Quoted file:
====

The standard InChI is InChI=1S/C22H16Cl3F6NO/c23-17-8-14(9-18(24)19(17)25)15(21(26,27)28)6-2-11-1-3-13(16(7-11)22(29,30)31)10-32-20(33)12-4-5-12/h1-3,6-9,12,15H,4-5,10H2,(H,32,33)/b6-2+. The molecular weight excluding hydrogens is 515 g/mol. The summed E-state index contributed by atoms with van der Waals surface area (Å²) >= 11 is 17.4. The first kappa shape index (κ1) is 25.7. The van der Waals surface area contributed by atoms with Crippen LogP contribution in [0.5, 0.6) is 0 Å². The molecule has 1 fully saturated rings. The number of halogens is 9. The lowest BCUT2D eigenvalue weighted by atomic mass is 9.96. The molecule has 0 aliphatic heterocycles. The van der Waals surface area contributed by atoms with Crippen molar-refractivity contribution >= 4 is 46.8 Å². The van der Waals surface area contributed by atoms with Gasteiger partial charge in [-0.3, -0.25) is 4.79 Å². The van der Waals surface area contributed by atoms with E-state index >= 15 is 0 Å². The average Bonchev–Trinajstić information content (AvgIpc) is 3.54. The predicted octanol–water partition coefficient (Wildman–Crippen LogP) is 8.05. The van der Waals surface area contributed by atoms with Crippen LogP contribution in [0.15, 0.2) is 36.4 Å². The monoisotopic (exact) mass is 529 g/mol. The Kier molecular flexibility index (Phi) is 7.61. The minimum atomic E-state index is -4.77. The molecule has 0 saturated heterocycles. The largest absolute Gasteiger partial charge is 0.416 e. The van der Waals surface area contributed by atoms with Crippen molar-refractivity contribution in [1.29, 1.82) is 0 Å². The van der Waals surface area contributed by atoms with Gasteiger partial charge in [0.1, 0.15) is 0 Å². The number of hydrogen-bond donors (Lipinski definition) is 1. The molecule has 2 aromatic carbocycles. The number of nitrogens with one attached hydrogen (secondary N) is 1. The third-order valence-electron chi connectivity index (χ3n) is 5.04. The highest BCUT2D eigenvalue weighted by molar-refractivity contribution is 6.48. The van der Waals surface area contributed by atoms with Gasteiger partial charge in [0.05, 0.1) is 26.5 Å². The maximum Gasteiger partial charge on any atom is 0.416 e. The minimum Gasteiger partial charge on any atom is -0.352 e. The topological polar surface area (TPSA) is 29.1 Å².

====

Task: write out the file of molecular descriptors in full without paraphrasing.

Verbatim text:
The standard InChI is InChI=1S/C22H16Cl3F6NO/c23-17-8-14(9-18(24)19(17)25)15(21(26,27)28)6-2-11-1-3-13(16(7-11)22(29,30)31)10-32-20(33)12-4-5-12/h1-3,6-9,12,15H,4-5,10H2,(H,32,33)/b6-2+. The molecular weight excluding hydrogens is 515 g/mol. The summed E-state index contributed by atoms with van der Waals surface area (Å²) >= 11 is 17.4. The first kappa shape index (κ1) is 25.7. The van der Waals surface area contributed by atoms with Crippen LogP contribution in [0.5, 0.6) is 0 Å². The molecule has 1 fully saturated rings. The number of halogens is 9. The lowest BCUT2D eigenvalue weighted by atomic mass is 9.96. The molecule has 0 aliphatic heterocycles. The van der Waals surface area contributed by atoms with Crippen molar-refractivity contribution >= 4 is 46.8 Å². The van der Waals surface area contributed by atoms with Gasteiger partial charge in [-0.3, -0.25) is 4.79 Å². The van der Waals surface area contributed by atoms with E-state index >= 15 is 0 Å². The average Bonchev–Trinajstić information content (AvgIpc) is 3.54. The predicted octanol–water partition coefficient (Wildman–Crippen LogP) is 8.05. The van der Waals surface area contributed by atoms with Crippen LogP contribution in [0.15, 0.2) is 36.4 Å². The monoisotopic (exact) mass is 529 g/mol. The Kier molecular flexibility index (Phi) is 7.61. The minimum atomic E-state index is -4.77. The molecule has 0 saturated heterocycles. The largest absolute Gasteiger partial charge is 0.416 e. The van der Waals surface area contributed by atoms with Crippen molar-refractivity contribution in [1.29, 1.82) is 0 Å². The van der Waals surface area contributed by atoms with Gasteiger partial charge in [0.1, 0.15) is 0 Å². The number of hydrogen-bond donors (Lipinski definition) is 1. The molecule has 2 aromatic carbocycles. The number of nitrogens with one attached hydrogen (secondary N) is 1. The third-order valence-electron chi connectivity index (χ3n) is 5.04. The highest BCUT2D eigenvalue weighted by molar-refractivity contribution is 6.48. The van der Waals surface area contributed by atoms with Gasteiger partial charge in [0.05, 0.1) is 26.5 Å². The maximum Gasteiger partial charge on any atom is 0.416 e. The minimum Gasteiger partial charge on any atom is -0.352 e. The topological polar surface area (TPSA) is 29.1 Å².